Social enterprises are held up as a more sustainable solution to social and environmental problems than donation-hungry charities and non-profits. But when we brought together 33 social enterprises and social enterprise associations to talk about their challenges, we found that the investment world is not yet adapting to their needs.
What response do women-led social enterprises get when they seek finance? What do they want finance for and what repayment terms can they make? What other challenges, other than finance, do social enterprises face?
We asked our group of 33 women-led social enterprises and social enterprise intermediaries these questions. We wanted to understand their issues and to test the assumptions underlying Angels of Impact’s model of offering membership-funded, low-interest, long-term loans to social enterprises.
"Can I see your marriage certificate?"
We wanted to know if these organisations faced particular obstacles because they were run by or for women. First the good news. Our group of intermediaries - which included impact investors and grant-funding organisations - reported that women pitch well and tend to be more convincing because they’re much more pragmatic and realistic about what they can achieve. However in their experience, it’s mainly men who are pitching for and getting funds. Women tend to rely on friends and family far more before they’ll consider formal financing. Women are also more risk averse: they’ll usually only raise what they believe they can get back, and they’re usually more reluctant to pitch to scale up the business.
Little interest in social impact
When we talked about the response the social enterprises got when they sought funding, we found that they were asked all the usual questions you’d expect a company seeking finance to be asked: what’s your business plan, what are your KPIs, is it sustainable, what’s your track record? But our social enterprises reported some interesting attitudes from the investors they’d pitched to. Even the impact investors were still focused on financial returns and had little interest in social impact. One social enterprise has stopped seeking equity funding because “they will try to pull you away from your mission to boost their financial returns” – a common sentiment that got a lot of nods.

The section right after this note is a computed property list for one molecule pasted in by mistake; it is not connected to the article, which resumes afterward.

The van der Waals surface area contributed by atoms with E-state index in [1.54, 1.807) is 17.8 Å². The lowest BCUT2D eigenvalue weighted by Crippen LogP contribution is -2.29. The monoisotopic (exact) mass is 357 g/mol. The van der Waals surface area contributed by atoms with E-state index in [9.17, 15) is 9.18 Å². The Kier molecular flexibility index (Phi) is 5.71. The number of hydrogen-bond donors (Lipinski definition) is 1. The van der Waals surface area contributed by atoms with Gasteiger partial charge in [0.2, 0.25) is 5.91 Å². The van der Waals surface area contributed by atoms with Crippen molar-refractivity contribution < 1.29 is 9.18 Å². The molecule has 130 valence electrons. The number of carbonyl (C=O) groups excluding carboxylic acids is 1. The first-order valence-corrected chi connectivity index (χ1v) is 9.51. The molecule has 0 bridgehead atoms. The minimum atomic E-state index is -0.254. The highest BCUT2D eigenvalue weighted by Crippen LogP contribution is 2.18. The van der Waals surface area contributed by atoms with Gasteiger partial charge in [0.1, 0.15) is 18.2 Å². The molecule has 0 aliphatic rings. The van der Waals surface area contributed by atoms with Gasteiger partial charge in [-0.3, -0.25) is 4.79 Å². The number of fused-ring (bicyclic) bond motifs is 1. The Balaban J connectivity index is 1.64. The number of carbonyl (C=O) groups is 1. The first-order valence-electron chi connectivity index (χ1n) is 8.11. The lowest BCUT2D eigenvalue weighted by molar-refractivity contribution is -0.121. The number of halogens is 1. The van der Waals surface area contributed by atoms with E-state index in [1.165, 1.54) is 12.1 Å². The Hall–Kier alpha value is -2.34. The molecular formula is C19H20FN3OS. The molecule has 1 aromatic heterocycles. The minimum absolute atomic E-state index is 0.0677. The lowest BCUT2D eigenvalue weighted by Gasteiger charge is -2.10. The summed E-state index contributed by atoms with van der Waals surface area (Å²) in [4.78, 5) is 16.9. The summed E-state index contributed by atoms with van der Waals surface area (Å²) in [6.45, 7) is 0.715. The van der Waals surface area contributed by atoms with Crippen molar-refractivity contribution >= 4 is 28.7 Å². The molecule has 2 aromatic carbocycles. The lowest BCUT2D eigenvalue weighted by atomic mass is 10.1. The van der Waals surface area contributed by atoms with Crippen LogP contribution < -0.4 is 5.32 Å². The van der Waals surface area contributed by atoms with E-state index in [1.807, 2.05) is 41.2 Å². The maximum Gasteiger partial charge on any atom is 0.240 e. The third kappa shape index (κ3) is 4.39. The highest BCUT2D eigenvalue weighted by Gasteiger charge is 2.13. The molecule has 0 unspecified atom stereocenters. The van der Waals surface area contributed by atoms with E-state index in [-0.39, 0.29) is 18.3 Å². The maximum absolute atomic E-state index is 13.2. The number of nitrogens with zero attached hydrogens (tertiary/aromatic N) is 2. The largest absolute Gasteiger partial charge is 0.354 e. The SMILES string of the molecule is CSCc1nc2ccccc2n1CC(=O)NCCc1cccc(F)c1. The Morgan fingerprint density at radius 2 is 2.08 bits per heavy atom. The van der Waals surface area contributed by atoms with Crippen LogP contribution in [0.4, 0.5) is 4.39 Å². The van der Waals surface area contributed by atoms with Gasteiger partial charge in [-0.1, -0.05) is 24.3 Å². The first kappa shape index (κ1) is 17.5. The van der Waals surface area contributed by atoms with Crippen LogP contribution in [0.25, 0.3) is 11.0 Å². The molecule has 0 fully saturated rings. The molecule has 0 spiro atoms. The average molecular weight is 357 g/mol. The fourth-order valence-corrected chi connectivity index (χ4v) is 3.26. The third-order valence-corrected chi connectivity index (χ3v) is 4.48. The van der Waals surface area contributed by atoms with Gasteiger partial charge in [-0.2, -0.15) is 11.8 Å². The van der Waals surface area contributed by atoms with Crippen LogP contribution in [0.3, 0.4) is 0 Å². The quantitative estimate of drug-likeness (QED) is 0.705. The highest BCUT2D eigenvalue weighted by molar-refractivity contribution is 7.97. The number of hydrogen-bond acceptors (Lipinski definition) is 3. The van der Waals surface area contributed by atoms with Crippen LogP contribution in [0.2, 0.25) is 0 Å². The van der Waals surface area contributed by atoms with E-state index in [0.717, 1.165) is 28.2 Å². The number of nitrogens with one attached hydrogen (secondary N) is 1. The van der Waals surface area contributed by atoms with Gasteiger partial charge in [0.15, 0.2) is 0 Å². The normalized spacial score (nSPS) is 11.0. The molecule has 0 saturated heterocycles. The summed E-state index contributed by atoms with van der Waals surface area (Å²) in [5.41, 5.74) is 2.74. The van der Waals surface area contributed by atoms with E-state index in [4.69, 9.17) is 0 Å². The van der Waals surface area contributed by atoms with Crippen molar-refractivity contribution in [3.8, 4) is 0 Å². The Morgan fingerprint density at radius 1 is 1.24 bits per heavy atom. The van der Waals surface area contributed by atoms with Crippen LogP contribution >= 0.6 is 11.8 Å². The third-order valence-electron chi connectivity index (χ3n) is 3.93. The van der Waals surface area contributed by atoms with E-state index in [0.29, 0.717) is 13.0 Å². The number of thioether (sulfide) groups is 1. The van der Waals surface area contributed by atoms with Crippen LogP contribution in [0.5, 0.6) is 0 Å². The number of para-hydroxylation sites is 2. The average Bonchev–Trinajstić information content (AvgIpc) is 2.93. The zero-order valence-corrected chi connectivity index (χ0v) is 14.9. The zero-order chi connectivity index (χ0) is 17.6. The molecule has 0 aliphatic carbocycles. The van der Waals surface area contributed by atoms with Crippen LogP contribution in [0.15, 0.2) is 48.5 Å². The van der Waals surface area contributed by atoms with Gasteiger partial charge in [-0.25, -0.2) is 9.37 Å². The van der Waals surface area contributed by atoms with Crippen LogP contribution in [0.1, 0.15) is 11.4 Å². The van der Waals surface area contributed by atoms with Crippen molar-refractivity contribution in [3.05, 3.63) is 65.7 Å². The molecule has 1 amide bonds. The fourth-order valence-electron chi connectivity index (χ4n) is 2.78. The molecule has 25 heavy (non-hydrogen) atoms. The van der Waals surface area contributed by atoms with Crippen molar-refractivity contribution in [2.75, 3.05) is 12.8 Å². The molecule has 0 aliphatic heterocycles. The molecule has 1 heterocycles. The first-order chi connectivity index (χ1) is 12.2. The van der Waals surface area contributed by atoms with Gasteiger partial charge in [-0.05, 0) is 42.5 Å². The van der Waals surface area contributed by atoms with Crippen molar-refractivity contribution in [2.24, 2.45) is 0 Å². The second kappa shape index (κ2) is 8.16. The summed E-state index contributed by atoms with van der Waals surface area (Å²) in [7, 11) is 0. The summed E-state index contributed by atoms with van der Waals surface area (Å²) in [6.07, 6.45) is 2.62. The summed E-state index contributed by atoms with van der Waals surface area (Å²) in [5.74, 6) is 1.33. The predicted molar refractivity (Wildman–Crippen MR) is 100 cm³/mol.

There is still a widespread incredulity among investors towards a company genuinely committed to impact before profit. As one investor had apparently put it, “Why are you doing something so RISKY?!”
"Family, friends & fools"
As a result of the difficulties they face getting mainstream finance, many of our social enterprises reported that they’d gone down some unconventional roots to fund their growth. One had created all her prototype products on equipment bought on credit cards. Another relied on volunteers and donations and several had relied on their own savings to establish the business. Someone quoted the phrase “when you first start a business, it’s only family, friends and fools who’ll support you” – then added that even her family wouldn’t support her for months until her mother gave in and gave her a loan.
Many had sought – and some had received – grant funding, which had made a huge difference to their business. Even grants, however, came with their own set of issues. These ranged from the amount of time required to complete grant application to a story of a donor programme that shut down halfway through the funding period – after a time-consuming application period that took months. Grant programmes were focused on specific projects and were reluctant to fund necessary overhead costs. Direct government support was rare: one lady found that her Government was very supportive of her education project and asked her to establish it in five other schools; a great show of support until she learned that they weren’t planning to pay her. “They are waiting to see this project succeed before they fund me – they don’t realise that funding me will save them money elsewhere and make me far more likely to succeed!”